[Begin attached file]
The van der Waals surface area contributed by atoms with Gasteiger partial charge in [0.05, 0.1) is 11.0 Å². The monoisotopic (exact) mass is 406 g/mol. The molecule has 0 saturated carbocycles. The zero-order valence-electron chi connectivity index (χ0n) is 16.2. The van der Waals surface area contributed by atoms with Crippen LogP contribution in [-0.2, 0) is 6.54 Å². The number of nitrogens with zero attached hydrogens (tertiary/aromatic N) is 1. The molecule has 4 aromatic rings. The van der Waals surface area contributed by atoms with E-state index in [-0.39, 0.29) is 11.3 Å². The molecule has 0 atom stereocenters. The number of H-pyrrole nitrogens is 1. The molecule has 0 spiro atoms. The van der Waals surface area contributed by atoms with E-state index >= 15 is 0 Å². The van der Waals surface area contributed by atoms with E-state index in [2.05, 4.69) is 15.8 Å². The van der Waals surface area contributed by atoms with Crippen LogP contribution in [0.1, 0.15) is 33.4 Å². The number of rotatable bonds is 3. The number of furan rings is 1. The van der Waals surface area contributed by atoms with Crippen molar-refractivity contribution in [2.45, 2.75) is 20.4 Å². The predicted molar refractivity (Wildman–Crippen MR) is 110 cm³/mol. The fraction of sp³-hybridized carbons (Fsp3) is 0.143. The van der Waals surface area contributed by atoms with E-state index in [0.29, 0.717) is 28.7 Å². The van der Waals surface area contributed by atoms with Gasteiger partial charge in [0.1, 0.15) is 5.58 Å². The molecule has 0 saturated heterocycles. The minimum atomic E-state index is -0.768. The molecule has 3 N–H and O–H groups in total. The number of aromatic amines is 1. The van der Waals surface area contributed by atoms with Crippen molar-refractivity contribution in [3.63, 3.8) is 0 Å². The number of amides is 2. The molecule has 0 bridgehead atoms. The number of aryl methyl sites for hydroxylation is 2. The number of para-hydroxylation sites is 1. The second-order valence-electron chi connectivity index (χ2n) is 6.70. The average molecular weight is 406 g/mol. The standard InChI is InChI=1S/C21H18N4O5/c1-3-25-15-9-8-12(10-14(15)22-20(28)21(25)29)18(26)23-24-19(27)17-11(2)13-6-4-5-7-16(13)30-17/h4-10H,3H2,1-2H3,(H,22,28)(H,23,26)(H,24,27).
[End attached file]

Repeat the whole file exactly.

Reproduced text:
The van der Waals surface area contributed by atoms with Gasteiger partial charge in [0.05, 0.1) is 11.0 Å². The monoisotopic (exact) mass is 406 g/mol. The molecule has 0 saturated carbocycles. The zero-order valence-electron chi connectivity index (χ0n) is 16.2. The van der Waals surface area contributed by atoms with Crippen LogP contribution in [-0.2, 0) is 6.54 Å². The number of nitrogens with zero attached hydrogens (tertiary/aromatic N) is 1. The molecule has 4 aromatic rings. The van der Waals surface area contributed by atoms with E-state index in [-0.39, 0.29) is 11.3 Å². The molecule has 0 atom stereocenters. The number of H-pyrrole nitrogens is 1. The molecule has 0 spiro atoms. The van der Waals surface area contributed by atoms with E-state index >= 15 is 0 Å². The van der Waals surface area contributed by atoms with E-state index in [2.05, 4.69) is 15.8 Å². The van der Waals surface area contributed by atoms with Crippen LogP contribution in [0.1, 0.15) is 33.4 Å². The number of rotatable bonds is 3. The number of furan rings is 1. The van der Waals surface area contributed by atoms with Crippen molar-refractivity contribution in [2.45, 2.75) is 20.4 Å². The predicted molar refractivity (Wildman–Crippen MR) is 110 cm³/mol. The fraction of sp³-hybridized carbons (Fsp3) is 0.143. The van der Waals surface area contributed by atoms with E-state index in [0.29, 0.717) is 28.7 Å². The van der Waals surface area contributed by atoms with Gasteiger partial charge in [0.1, 0.15) is 5.58 Å². The molecule has 0 saturated heterocycles. The minimum atomic E-state index is -0.768. The molecule has 3 N–H and O–H groups in total. The number of aromatic amines is 1. The van der Waals surface area contributed by atoms with Crippen molar-refractivity contribution in [3.63, 3.8) is 0 Å². The number of amides is 2. The molecule has 0 bridgehead atoms. The number of aryl methyl sites for hydroxylation is 2. The number of para-hydroxylation sites is 1. The second-order valence-electron chi connectivity index (χ2n) is 6.70. The average molecular weight is 406 g/mol. The standard InChI is InChI=1S/C21H18N4O5/c1-3-25-15-9-8-12(10-14(15)22-20(28)21(25)29)18(26)23-24-19(27)17-11(2)13-6-4-5-7-16(13)30-17/h4-10H,3H2,1-2H3,(H,22,28)(H,23,26)(H,24,27).